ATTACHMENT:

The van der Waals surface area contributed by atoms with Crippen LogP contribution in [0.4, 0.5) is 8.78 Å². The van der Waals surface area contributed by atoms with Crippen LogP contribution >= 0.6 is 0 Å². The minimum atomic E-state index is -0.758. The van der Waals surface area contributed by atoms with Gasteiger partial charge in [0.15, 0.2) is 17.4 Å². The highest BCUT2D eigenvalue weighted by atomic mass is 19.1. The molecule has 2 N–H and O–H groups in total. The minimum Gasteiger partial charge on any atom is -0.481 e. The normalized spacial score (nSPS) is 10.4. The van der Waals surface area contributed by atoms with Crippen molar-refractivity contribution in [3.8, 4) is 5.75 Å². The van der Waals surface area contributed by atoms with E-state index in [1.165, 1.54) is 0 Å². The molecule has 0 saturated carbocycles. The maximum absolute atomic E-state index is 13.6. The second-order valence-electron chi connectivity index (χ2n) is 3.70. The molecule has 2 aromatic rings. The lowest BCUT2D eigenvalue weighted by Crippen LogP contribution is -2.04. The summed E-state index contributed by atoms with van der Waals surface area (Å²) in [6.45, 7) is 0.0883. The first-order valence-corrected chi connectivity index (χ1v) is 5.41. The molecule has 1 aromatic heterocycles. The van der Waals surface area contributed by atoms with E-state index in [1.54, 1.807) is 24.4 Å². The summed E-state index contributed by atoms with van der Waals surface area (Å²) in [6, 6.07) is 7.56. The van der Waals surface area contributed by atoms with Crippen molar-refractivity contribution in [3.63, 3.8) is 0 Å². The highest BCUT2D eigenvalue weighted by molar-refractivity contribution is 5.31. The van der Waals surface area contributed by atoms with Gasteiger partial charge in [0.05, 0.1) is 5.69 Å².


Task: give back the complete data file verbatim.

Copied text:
The van der Waals surface area contributed by atoms with Crippen LogP contribution in [0.4, 0.5) is 8.78 Å². The van der Waals surface area contributed by atoms with Crippen LogP contribution >= 0.6 is 0 Å². The minimum atomic E-state index is -0.758. The van der Waals surface area contributed by atoms with Gasteiger partial charge in [0.15, 0.2) is 17.4 Å². The highest BCUT2D eigenvalue weighted by atomic mass is 19.1. The molecule has 2 N–H and O–H groups in total. The minimum Gasteiger partial charge on any atom is -0.481 e. The normalized spacial score (nSPS) is 10.4. The van der Waals surface area contributed by atoms with Crippen molar-refractivity contribution in [3.8, 4) is 5.75 Å². The van der Waals surface area contributed by atoms with E-state index in [1.165, 1.54) is 0 Å². The molecule has 0 saturated carbocycles. The maximum absolute atomic E-state index is 13.6. The second-order valence-electron chi connectivity index (χ2n) is 3.70. The molecule has 2 aromatic rings. The lowest BCUT2D eigenvalue weighted by Crippen LogP contribution is -2.04. The summed E-state index contributed by atoms with van der Waals surface area (Å²) in [6.45, 7) is 0.0883. The first-order valence-corrected chi connectivity index (χ1v) is 5.41. The molecule has 1 aromatic heterocycles. The van der Waals surface area contributed by atoms with E-state index in [1.54, 1.807) is 24.4 Å². The summed E-state index contributed by atoms with van der Waals surface area (Å²) in [6, 6.07) is 7.56. The van der Waals surface area contributed by atoms with Crippen molar-refractivity contribution in [3.63, 3.8) is 0 Å². The highest BCUT2D eigenvalue weighted by molar-refractivity contribution is 5.31. The van der Waals surface area contributed by atoms with Gasteiger partial charge in [0.05, 0.1) is 5.69 Å².